The Authentifier cheat sheet
We get it, the language around what we do is super confusing. In Dubai they like the term ‘attestation’. In China it’s ‘authentication’. In other places it’s a bit of both. Authentication. Attestation. Legalisation. What do all these different terms mean? Here’s our cheat sheet for Authentifier terminology.
An official verification of something as true or authentic (Merriam-Webster).
In the Authentifier process, attestation refers to the notorial certification of documents. However, the word attestation is commonly used in the UAE and Qatar interchangeably with the term ‘authenticiation’. We try to use region-specific language on our site to ensure that users who have been told they need a document attested are getting the information they are looking for, so in some areas of this site, the terms ‘authentication’ and ‘attestation’ are used interchangeably.
An act, process, or method of showing something (such as an identity[…]) to be real, true, or genuine : the act or process of authenticating something (Merriam-Webster).
You may require documents to be authenticated for use overseas. In the Authentifier process, authentication refers to getting documents legally authenticated by the Department of Foreign Affairs and Trade (DFAT). Having documents approved by DFAT is compulsory for many documents needed overseas, in particular for coutries like China, the UAE and Qatar.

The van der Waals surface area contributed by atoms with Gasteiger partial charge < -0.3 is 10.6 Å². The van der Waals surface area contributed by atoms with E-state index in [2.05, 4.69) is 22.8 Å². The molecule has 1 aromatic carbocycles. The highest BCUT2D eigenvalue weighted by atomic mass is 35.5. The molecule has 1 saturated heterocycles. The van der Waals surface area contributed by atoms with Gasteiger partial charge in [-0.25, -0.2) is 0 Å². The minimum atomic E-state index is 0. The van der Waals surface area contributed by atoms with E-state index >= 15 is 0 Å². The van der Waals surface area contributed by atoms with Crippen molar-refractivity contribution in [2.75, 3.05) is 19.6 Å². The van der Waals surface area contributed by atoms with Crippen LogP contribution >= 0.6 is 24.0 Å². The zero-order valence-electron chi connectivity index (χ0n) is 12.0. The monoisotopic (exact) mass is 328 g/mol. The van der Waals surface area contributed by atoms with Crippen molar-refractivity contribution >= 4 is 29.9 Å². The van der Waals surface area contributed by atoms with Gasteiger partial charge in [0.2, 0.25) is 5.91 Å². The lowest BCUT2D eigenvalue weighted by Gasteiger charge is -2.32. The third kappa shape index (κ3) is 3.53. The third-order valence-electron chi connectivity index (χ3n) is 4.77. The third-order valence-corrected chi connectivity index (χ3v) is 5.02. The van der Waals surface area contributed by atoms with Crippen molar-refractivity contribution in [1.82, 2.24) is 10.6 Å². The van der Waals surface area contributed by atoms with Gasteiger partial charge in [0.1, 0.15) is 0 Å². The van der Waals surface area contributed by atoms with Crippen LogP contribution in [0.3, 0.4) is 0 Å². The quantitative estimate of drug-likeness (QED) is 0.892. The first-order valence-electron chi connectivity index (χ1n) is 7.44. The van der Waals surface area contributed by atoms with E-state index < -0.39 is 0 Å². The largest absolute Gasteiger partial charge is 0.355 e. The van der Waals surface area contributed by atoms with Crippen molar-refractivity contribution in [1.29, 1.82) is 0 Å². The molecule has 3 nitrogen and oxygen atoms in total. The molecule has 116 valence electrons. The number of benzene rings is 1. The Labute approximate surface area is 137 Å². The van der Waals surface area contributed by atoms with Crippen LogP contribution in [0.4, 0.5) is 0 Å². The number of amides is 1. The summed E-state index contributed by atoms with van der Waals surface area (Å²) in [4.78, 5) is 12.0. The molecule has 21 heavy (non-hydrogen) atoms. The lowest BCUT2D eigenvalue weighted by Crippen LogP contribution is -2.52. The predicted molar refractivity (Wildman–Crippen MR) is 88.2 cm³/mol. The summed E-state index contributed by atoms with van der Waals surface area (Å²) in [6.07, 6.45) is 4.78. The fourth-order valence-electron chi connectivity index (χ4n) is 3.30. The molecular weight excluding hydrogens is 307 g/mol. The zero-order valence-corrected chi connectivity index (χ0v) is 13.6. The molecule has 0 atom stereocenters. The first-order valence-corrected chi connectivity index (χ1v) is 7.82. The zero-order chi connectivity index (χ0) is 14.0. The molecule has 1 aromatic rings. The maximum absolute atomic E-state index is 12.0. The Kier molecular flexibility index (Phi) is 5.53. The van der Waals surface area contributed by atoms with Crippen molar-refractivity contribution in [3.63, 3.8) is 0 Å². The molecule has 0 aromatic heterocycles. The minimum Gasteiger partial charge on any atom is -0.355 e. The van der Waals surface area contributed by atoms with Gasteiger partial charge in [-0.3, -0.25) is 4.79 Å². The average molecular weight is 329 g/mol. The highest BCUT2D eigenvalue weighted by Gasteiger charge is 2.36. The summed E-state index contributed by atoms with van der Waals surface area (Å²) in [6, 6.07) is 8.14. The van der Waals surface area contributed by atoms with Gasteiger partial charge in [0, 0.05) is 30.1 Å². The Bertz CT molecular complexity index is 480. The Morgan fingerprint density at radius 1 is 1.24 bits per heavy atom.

Authentication is also the preferred terminology in China, so is used in areas of this site in place of ‘attestation’, to ensure it is understood.
This word doesn’t exist in English, which is exactly why we chose it! We liked the French version of ‘authenticate’ and have been using it as our business name for years. It works well for us largely because it can be separated from all the other confusing terminology, so our clients know exactly who we are.
To make legal; to give legal validity or sanction to (Merriam-Webster).
Documents needed for some overseas countries (i.e. for the UAE, Qatar or China) need to be legalised by the relevant foreign embassy in Australia to officially legalise the notorised and authenticated documents.
1: The act, process, or an instance of notarizing; 2: the notarial certificate appended to a document (Merriam-Webster).
All documents that come through the Authentifier system require notorisation (sometimes referred to as attestation) as one of the first steps of legal verification. Depending on where in the world documents are required, notorisation may be all that is needed (for use in Australia and for Hague Apostille Convention Countries).